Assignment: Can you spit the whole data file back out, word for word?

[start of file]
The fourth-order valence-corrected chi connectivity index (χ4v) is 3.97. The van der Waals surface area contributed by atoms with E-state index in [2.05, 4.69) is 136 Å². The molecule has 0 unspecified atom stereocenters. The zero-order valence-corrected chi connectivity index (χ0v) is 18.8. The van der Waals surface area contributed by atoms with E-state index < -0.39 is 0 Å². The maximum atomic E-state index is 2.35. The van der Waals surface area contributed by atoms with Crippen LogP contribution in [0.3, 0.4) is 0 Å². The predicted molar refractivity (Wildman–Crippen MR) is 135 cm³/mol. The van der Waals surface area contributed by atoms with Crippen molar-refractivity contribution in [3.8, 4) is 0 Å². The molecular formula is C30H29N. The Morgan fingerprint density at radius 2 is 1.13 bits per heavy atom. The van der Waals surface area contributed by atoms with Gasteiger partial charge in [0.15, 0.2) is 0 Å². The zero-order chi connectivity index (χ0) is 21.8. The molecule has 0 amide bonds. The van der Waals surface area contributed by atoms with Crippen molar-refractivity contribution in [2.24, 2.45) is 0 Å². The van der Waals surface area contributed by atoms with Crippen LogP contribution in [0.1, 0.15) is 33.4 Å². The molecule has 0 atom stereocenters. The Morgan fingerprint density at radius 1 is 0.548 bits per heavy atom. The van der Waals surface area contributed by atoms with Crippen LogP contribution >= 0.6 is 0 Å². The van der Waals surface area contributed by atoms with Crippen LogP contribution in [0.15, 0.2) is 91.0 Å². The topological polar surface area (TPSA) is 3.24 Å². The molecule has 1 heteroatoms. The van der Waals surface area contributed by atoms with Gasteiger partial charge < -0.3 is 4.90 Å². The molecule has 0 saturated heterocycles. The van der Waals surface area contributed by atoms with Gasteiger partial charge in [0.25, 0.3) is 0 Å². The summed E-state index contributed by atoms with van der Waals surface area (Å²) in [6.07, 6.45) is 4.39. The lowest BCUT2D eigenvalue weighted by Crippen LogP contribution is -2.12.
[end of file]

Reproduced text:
The fourth-order valence-corrected chi connectivity index (χ4v) is 3.97. The van der Waals surface area contributed by atoms with E-state index in [2.05, 4.69) is 136 Å². The molecule has 0 unspecified atom stereocenters. The zero-order valence-corrected chi connectivity index (χ0v) is 18.8. The van der Waals surface area contributed by atoms with E-state index < -0.39 is 0 Å². The maximum atomic E-state index is 2.35. The van der Waals surface area contributed by atoms with Crippen LogP contribution in [0.3, 0.4) is 0 Å². The predicted molar refractivity (Wildman–Crippen MR) is 135 cm³/mol. The van der Waals surface area contributed by atoms with Crippen molar-refractivity contribution in [3.8, 4) is 0 Å². The molecular formula is C30H29N. The Morgan fingerprint density at radius 2 is 1.13 bits per heavy atom. The van der Waals surface area contributed by atoms with Gasteiger partial charge in [0.15, 0.2) is 0 Å². The zero-order chi connectivity index (χ0) is 21.8. The molecule has 0 amide bonds. The van der Waals surface area contributed by atoms with Crippen molar-refractivity contribution in [2.24, 2.45) is 0 Å². The van der Waals surface area contributed by atoms with Crippen LogP contribution in [0.1, 0.15) is 33.4 Å². The molecule has 0 atom stereocenters. The Morgan fingerprint density at radius 1 is 0.548 bits per heavy atom. The van der Waals surface area contributed by atoms with Crippen LogP contribution >= 0.6 is 0 Å². The van der Waals surface area contributed by atoms with Crippen LogP contribution in [0.15, 0.2) is 91.0 Å². The topological polar surface area (TPSA) is 3.24 Å². The molecule has 1 heteroatoms. The van der Waals surface area contributed by atoms with Gasteiger partial charge < -0.3 is 4.90 Å². The molecule has 0 saturated heterocycles. The van der Waals surface area contributed by atoms with Gasteiger partial charge in [0.25, 0.3) is 0 Å². The summed E-state index contributed by atoms with van der Waals surface area (Å²) in [6.07, 6.45) is 4.39. The lowest BCUT2D eigenvalue weighted by Crippen LogP contribution is -2.12.